Third, candidates should distinguish themselves by telling interviewers something interesting about themselves that may not be referenced on their resumes. If a candidate has written a novel, played in Carnegie Hall, led his college basketball team in rebounding, or enjoys skydiving, that should be shared during the interview. If not, the candidate should find other distinguishing traits, e.g., an interest in cooking ethnic meals, volunteering time in a soup kitchen, hiking the Appalachian Trial, or involvement in a political campaign. Firms are looking not only for candidates with stellar academic records, but also for candidates who will enrich the workplace.

When discussing your interests, it is better to focus on past accomplishments than current hobbies.  An accomplishment indicates skill and dedication.  Even if the skill is unrelated to law, overachieving tends to spill into other areas.  It’s rare to find someone who is brilliant in one area, and only mediocre in all others.  Try not to bring up current interests, especially if they are time consuming.  You like to travel?  Great!  Now the firm knows you’ll want to take two week vacations that can’t be dropped at a moment’s notice to stay at the office and fix the managing partner a latte while he waits for a client to call back.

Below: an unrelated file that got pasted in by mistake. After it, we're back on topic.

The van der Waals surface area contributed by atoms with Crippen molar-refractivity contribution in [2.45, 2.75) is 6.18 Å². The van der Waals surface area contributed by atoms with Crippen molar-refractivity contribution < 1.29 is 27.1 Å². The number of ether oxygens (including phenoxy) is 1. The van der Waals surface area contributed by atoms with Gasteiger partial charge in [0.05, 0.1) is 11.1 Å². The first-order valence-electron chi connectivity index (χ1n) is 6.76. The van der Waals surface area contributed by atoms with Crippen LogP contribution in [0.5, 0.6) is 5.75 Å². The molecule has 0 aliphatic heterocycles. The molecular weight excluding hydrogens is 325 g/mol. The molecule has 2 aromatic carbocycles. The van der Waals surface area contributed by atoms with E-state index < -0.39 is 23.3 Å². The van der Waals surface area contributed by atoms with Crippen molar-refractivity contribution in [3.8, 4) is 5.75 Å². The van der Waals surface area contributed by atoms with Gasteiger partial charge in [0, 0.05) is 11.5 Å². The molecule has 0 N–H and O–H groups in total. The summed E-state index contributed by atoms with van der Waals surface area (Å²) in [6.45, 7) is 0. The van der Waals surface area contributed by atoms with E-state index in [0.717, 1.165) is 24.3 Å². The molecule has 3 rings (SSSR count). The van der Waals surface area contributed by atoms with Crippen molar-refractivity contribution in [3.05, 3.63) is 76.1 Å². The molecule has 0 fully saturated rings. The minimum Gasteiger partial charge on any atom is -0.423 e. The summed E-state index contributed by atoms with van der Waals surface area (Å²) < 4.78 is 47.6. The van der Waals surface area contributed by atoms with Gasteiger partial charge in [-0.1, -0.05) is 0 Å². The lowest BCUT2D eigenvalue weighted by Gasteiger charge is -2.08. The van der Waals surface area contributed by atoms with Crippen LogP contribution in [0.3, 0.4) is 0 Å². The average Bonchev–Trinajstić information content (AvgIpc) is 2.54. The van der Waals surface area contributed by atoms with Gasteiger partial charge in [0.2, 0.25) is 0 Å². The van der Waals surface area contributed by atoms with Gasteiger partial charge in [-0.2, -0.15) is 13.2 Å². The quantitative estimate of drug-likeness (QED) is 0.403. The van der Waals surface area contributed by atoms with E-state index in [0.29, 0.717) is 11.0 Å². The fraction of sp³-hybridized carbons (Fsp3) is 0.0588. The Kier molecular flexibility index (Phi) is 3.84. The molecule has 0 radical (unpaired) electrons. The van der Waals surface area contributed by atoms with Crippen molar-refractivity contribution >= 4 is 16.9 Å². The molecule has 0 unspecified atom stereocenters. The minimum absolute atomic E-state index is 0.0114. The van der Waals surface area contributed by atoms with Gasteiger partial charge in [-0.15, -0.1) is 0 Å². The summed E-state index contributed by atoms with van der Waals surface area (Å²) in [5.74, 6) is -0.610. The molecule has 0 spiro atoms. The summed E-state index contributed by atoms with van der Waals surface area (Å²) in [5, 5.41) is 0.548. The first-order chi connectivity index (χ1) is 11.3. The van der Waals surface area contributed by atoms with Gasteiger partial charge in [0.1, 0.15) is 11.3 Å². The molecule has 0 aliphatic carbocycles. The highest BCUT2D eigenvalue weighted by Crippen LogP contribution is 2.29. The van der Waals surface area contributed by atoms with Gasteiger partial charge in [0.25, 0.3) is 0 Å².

Finally, candidates should bring a writing sample (more on that below) and at least an unofficial transcript to the interview. We review the writing samples of all candidates under serious consideration for an offer. It is quicker and easier if we already have the writing sample in the student’s file instead of following-up with a candidate to send us a writing sample at a later date. Students should also be prepared to discuss their writing samples during the interview. They should know the facts and legal arguments they raise in the writing sample, and if the writing sample is an advocacy piece, they should be prepared to address the opposite perspective.

Yeah, you should also wear a suit and show up on time.  The article gives some other advice, so check it out if you want, but there is one issue they completely leave out, but is the bane of every law student:

“So, do you have any questions for me?”